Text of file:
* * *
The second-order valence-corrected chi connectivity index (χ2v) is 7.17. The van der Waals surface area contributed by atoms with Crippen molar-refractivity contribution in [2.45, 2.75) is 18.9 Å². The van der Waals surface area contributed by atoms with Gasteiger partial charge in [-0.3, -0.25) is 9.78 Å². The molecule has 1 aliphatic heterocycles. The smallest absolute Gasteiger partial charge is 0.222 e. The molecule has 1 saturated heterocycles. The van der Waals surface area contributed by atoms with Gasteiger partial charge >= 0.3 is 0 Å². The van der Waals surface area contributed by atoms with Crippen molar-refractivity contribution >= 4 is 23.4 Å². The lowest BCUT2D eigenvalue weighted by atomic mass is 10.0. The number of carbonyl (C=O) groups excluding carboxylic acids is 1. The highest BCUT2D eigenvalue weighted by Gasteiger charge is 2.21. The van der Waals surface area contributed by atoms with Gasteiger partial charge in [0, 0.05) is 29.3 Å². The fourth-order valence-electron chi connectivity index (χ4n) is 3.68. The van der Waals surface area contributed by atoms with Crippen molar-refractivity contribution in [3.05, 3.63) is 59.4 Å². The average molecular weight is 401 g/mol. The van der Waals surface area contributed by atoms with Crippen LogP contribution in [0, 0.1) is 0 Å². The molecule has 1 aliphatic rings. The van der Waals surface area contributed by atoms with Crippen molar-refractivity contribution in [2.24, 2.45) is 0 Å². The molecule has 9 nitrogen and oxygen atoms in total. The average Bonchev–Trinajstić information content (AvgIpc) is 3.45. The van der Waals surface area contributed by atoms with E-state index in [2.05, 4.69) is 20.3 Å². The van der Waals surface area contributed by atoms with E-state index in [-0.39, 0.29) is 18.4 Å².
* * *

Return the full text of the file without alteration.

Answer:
The second-order valence-corrected chi connectivity index (χ2v) is 7.17. The van der Waals surface area contributed by atoms with Crippen molar-refractivity contribution in [2.45, 2.75) is 18.9 Å². The van der Waals surface area contributed by atoms with Gasteiger partial charge in [-0.3, -0.25) is 9.78 Å². The molecule has 1 aliphatic heterocycles. The smallest absolute Gasteiger partial charge is 0.222 e. The molecule has 1 saturated heterocycles. The van der Waals surface area contributed by atoms with Gasteiger partial charge >= 0.3 is 0 Å². The van der Waals surface area contributed by atoms with Crippen molar-refractivity contribution >= 4 is 23.4 Å². The lowest BCUT2D eigenvalue weighted by atomic mass is 10.0. The number of carbonyl (C=O) groups excluding carboxylic acids is 1. The highest BCUT2D eigenvalue weighted by Gasteiger charge is 2.21. The van der Waals surface area contributed by atoms with Gasteiger partial charge in [0, 0.05) is 29.3 Å². The fourth-order valence-electron chi connectivity index (χ4n) is 3.68. The van der Waals surface area contributed by atoms with Crippen molar-refractivity contribution in [3.05, 3.63) is 59.4 Å². The average molecular weight is 401 g/mol. The van der Waals surface area contributed by atoms with Crippen LogP contribution in [0, 0.1) is 0 Å². The molecule has 1 aliphatic rings. The van der Waals surface area contributed by atoms with Crippen molar-refractivity contribution in [2.24, 2.45) is 0 Å². The molecule has 9 nitrogen and oxygen atoms in total. The average Bonchev–Trinajstić information content (AvgIpc) is 3.45. The van der Waals surface area contributed by atoms with E-state index in [2.05, 4.69) is 20.3 Å². The van der Waals surface area contributed by atoms with E-state index in [-0.39, 0.29) is 18.4 Å².